Sunday, August 4, 2013


[NOTE: My first posting of this blog had a title which unfortunately suggested personal attack on anti-abortionists--not my style of argument.  Still, I believe that they are getting credit for a position which, I believe, reflects ignorance, arrogance, and intolerance.  As I wrote in the cover of the version which I distributed to my email list, "The anti-intellectual intransigence, dogma-based demagoguery, and coercive legislation of the anti-abortionists have had the covering of their presumed concern with human life.  I no longer am willing to grant them honorable or decent intentions; I do not think that they care about human life because of their indifference to the life-impairing consequences of their cause.  At some point, intentions must take account of, and be accountable for, consequences; anti-abortionists are unwilling to explain or justify themselves--which tells me as much as I need to know now, after all these years."  This judgment is harsh, but it is certainly less harsh than the hardships and miseries which anti-abortionists would or do impose on women denied the freedom of choice in the private lives.]

Diverse people have diverse moral and religious attitudes, beliefs, practices, and principles.  Most people give credit to those who sincerely hold or strictly observe them, whatever they are.  I do not.  For people of a democratic mindset, the sincerity with which convictions are held or the strictness with which conduct is observed is no proof of their reasonableness or legitimacy, and no justification for imposing them on others.  I start with a belief that American democracy is a civil society which leaves matters of morals and religion to the unfettered and unforced choices of its citizens.

Those who do not start with that belief are basically of a dogmatic theocratic mindset which places moral or religious rule over democratic rule.  If so, they are little different from theocrats throughout the world.  Ironically, if they are fundamentalist Christians, they are not much different from fundamentalist Muslims whose Sharia law they decry.  Indeed, such a dogmatic mindset is almost invariably supported by ignorance, arrogance, or intolerance—or some combination of these three.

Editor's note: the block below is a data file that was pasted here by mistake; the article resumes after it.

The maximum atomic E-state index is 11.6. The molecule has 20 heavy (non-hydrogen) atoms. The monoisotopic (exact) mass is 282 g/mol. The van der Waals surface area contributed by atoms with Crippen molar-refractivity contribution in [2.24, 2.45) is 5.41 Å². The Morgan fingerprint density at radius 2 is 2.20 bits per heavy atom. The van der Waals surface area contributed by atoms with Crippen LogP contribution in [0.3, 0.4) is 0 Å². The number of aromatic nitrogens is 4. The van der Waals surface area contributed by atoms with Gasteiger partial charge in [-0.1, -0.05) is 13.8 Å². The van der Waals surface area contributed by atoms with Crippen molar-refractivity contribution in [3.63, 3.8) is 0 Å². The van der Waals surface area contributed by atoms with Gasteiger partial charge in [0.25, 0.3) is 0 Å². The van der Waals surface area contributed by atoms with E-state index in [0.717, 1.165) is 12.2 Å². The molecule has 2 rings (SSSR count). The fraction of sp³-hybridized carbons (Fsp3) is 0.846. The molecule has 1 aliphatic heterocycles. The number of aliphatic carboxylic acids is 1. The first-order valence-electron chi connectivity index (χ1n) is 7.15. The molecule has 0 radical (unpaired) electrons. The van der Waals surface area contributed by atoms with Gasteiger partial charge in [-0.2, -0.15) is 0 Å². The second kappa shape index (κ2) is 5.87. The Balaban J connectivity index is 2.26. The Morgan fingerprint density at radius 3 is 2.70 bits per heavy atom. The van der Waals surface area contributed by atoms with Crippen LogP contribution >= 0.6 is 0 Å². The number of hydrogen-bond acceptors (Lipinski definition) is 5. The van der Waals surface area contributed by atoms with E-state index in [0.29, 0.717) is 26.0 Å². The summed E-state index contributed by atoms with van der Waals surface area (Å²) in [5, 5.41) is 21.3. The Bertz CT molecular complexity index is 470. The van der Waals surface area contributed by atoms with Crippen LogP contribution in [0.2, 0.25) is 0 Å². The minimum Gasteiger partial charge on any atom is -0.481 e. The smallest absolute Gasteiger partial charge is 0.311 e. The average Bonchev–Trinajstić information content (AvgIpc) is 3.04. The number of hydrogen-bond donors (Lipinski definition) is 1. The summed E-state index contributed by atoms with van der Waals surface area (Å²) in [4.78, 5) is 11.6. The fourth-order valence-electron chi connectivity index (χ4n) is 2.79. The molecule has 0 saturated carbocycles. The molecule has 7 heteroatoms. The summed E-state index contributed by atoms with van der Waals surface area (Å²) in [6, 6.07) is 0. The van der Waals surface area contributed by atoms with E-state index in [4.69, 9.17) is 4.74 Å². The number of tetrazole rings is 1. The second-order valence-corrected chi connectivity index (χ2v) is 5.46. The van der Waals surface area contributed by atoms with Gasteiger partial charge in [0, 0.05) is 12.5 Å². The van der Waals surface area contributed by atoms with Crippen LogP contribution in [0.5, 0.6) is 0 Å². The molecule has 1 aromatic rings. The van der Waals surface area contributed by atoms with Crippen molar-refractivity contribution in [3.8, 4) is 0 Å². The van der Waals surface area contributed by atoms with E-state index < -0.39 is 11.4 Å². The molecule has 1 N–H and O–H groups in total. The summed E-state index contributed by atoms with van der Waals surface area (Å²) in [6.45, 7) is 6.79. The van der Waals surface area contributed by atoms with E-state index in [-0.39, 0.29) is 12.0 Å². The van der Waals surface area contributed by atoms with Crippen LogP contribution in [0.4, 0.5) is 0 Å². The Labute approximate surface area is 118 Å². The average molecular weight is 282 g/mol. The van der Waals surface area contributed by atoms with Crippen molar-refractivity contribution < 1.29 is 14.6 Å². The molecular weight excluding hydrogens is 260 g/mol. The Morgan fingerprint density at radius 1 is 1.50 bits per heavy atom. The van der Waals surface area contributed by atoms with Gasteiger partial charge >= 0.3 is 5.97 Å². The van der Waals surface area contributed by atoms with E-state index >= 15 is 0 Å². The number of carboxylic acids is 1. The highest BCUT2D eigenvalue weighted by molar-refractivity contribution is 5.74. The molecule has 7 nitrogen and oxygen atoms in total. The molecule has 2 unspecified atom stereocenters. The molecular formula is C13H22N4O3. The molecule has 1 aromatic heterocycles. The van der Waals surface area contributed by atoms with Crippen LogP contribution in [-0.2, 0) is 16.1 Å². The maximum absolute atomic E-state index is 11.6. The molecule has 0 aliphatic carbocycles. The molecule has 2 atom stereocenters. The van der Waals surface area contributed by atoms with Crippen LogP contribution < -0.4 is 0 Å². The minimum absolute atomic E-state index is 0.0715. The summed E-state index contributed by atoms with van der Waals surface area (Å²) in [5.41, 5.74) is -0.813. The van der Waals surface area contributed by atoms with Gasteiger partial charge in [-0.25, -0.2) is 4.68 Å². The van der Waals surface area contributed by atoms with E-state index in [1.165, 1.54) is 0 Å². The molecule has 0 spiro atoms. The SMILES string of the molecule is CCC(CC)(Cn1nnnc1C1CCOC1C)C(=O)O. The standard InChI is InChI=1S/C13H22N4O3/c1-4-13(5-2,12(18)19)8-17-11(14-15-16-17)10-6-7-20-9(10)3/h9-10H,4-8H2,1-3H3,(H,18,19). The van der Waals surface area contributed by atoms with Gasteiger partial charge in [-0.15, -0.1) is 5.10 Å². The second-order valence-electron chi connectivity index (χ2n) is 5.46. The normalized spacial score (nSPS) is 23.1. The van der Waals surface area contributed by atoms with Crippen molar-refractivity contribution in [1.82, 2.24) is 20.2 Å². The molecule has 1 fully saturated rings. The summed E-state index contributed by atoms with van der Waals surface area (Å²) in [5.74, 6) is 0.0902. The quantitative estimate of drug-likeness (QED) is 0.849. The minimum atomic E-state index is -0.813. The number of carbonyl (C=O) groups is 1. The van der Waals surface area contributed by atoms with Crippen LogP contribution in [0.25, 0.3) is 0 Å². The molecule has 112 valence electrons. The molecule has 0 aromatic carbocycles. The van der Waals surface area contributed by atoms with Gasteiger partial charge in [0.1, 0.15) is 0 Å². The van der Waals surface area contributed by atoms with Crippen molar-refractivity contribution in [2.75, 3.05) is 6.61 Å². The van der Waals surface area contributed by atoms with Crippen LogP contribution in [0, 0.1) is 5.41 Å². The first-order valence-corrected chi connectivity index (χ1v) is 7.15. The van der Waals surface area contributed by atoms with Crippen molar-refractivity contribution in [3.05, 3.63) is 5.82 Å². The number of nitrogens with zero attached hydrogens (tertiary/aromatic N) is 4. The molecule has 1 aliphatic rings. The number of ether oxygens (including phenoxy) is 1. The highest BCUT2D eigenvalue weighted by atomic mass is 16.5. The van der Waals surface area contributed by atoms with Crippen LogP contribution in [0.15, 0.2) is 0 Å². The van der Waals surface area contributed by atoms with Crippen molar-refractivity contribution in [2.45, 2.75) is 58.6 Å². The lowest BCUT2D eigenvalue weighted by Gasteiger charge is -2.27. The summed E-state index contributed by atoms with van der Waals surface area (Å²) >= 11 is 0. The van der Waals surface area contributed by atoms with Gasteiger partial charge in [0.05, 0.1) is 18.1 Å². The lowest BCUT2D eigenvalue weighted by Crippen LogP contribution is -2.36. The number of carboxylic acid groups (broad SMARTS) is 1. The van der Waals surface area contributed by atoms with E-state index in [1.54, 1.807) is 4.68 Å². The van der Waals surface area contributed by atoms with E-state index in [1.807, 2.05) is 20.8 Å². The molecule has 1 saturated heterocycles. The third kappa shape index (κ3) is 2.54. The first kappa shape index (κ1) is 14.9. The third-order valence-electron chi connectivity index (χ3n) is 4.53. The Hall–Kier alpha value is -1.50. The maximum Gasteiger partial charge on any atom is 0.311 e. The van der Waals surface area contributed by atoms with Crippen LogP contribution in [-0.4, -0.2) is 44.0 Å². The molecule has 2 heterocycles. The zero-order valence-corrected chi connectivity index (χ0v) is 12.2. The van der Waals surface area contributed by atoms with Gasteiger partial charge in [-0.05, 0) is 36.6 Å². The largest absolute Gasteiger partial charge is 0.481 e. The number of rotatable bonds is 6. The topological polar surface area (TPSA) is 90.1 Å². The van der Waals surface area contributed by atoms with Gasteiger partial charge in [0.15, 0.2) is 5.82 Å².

The untenable position, usually hypocritical or duplicitous, is the claim that one can be committed to American democracy, individual freedom, and religious freedom; and that one can support anti-abortion legislation and regulation based on a definition of life.  For moral and religious opinions differ on this critical definition, so legalizing one definition means “illegalizing” another—and violating someone’s rights.

No society influenced by any of the three Abrahamic faiths—Judaism, Christianity, Islam—has encouraged abortion; indeed, all discourage it.  All seek to protect the unborn and accord pregnant women special protections and privileges.  However, to employ an Aristotelian distinction, all three faiths have traditionally distinguished the potential for life of the unborn from the actuality of life of the born.  The moment at which all three faiths have traditionally recognized that potentiality was the moment of “quickening,” the first detectible movements on the unborn.  Aristotle declared that the moment of quickening was the moment at which the soul entered the unborn and gave it the potentiality of life.  What existed before quickening, or ensoulment, was morally and religiously insignificant; what existed after was significant, but, depending on the faith, to varying degrees.

Obviously, the definition of life is critical, for it distinguishes a mere organic growth like a tumor from a human being.  As we define life, so we define personhood.  The ignorance, willful or not, of anti-abortionists is to deny or ignore that these definitions are cultural stipulations, not facts, much less scientific facts, for they have changed over time as culture has changed.

For centuries, the three Abrahamic faiths did not much change their definitions of life or personhood.  Judaism has never regarded quickening as a boundary between pre-personhood and personhood; although recognizing the potential of the unborn after quickening, it has always defined life as beginning at breach.  Under the influence of Aristotle’s idea of ensoulment, Christianity and Islam have accepted quickening as a boundary between pre-personhood and personhood.  Until recently, such has been the position of the Catholic Church as articulated by St. Thomas Aquinas, since the 13th century.